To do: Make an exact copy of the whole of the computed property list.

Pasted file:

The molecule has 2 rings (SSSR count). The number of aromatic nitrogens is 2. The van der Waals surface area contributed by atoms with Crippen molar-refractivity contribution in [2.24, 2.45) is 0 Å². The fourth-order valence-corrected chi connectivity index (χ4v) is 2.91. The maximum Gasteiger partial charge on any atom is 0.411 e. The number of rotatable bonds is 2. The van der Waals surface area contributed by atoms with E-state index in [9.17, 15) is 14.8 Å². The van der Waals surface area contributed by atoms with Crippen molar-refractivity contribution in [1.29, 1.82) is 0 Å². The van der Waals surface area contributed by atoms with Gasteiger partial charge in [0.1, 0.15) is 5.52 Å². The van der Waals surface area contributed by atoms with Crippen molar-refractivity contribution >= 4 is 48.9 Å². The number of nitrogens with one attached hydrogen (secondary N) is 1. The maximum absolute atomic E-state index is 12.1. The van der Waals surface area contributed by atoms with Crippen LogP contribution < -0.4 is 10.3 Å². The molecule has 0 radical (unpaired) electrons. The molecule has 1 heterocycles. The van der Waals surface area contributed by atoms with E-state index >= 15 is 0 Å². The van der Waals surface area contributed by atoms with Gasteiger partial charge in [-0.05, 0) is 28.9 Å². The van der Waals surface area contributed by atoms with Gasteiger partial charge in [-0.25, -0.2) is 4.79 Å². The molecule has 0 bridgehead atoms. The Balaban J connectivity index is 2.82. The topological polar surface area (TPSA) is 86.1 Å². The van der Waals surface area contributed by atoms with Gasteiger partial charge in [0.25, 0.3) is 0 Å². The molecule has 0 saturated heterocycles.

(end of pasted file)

The molecule has 2 rings (SSSR count). The number of aromatic nitrogens is 2. The van der Waals surface area contributed by atoms with Crippen molar-refractivity contribution in [2.24, 2.45) is 0 Å². The fourth-order valence-corrected chi connectivity index (χ4v) is 2.91. The maximum Gasteiger partial charge on any atom is 0.411 e. The number of rotatable bonds is 2. The van der Waals surface area contributed by atoms with E-state index in [9.17, 15) is 14.8 Å². The van der Waals surface area contributed by atoms with Crippen molar-refractivity contribution in [1.29, 1.82) is 0 Å². The van der Waals surface area contributed by atoms with Gasteiger partial charge in [0.1, 0.15) is 5.52 Å². The van der Waals surface area contributed by atoms with Crippen molar-refractivity contribution >= 4 is 48.9 Å². The number of nitrogens with one attached hydrogen (secondary N) is 1. The maximum absolute atomic E-state index is 12.1. The van der Waals surface area contributed by atoms with Crippen LogP contribution < -0.4 is 10.3 Å². The molecule has 0 radical (unpaired) electrons. The molecule has 1 heterocycles. The van der Waals surface area contributed by atoms with E-state index >= 15 is 0 Å². The van der Waals surface area contributed by atoms with Gasteiger partial charge in [-0.05, 0) is 28.9 Å². The van der Waals surface area contributed by atoms with Gasteiger partial charge in [-0.25, -0.2) is 4.79 Å². The molecule has 0 bridgehead atoms. The Balaban J connectivity index is 2.82. The topological polar surface area (TPSA) is 86.1 Å². The van der Waals surface area contributed by atoms with Gasteiger partial charge in [0.25, 0.3) is 0 Å². The molecule has 0 saturated heterocycles.